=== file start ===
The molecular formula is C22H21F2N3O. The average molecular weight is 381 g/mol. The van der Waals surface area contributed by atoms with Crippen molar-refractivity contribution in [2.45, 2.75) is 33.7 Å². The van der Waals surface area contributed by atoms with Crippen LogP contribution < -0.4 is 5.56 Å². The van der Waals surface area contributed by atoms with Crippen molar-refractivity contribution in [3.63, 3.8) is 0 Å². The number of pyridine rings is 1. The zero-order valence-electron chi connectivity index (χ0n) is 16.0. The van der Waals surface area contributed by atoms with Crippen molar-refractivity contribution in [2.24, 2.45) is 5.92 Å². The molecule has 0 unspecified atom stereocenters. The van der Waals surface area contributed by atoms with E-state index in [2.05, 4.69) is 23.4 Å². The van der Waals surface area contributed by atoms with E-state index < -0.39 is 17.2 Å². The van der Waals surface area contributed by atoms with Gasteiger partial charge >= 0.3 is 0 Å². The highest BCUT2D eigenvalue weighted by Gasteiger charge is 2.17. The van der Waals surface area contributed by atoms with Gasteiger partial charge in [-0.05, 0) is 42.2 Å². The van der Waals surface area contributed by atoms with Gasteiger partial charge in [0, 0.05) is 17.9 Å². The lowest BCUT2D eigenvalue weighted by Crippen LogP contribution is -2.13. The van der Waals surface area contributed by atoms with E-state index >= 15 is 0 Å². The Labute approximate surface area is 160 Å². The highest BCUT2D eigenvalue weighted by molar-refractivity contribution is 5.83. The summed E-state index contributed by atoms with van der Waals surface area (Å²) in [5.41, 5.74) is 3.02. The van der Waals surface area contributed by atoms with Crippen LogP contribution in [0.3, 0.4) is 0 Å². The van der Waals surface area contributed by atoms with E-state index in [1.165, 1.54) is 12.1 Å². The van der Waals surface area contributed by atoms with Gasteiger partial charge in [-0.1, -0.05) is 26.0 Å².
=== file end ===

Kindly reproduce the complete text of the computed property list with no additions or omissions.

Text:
The molecular formula is C22H21F2N3O. The average molecular weight is 381 g/mol. The van der Waals surface area contributed by atoms with Crippen molar-refractivity contribution in [2.45, 2.75) is 33.7 Å². The van der Waals surface area contributed by atoms with Crippen LogP contribution < -0.4 is 5.56 Å². The van der Waals surface area contributed by atoms with Crippen molar-refractivity contribution in [3.63, 3.8) is 0 Å². The number of pyridine rings is 1. The zero-order valence-electron chi connectivity index (χ0n) is 16.0. The van der Waals surface area contributed by atoms with Crippen molar-refractivity contribution in [2.24, 2.45) is 5.92 Å². The molecule has 0 unspecified atom stereocenters. The van der Waals surface area contributed by atoms with E-state index in [2.05, 4.69) is 23.4 Å². The van der Waals surface area contributed by atoms with E-state index < -0.39 is 17.2 Å². The van der Waals surface area contributed by atoms with Gasteiger partial charge >= 0.3 is 0 Å². The highest BCUT2D eigenvalue weighted by Gasteiger charge is 2.17. The van der Waals surface area contributed by atoms with Gasteiger partial charge in [-0.05, 0) is 42.2 Å². The van der Waals surface area contributed by atoms with Gasteiger partial charge in [0, 0.05) is 17.9 Å². The lowest BCUT2D eigenvalue weighted by Crippen LogP contribution is -2.13. The van der Waals surface area contributed by atoms with E-state index >= 15 is 0 Å². The Labute approximate surface area is 160 Å². The highest BCUT2D eigenvalue weighted by molar-refractivity contribution is 5.83. The summed E-state index contributed by atoms with van der Waals surface area (Å²) in [5.41, 5.74) is 3.02. The van der Waals surface area contributed by atoms with Crippen LogP contribution in [0.3, 0.4) is 0 Å². The van der Waals surface area contributed by atoms with E-state index in [1.165, 1.54) is 12.1 Å². The van der Waals surface area contributed by atoms with Gasteiger partial charge in [-0.1, -0.05) is 26.0 Å².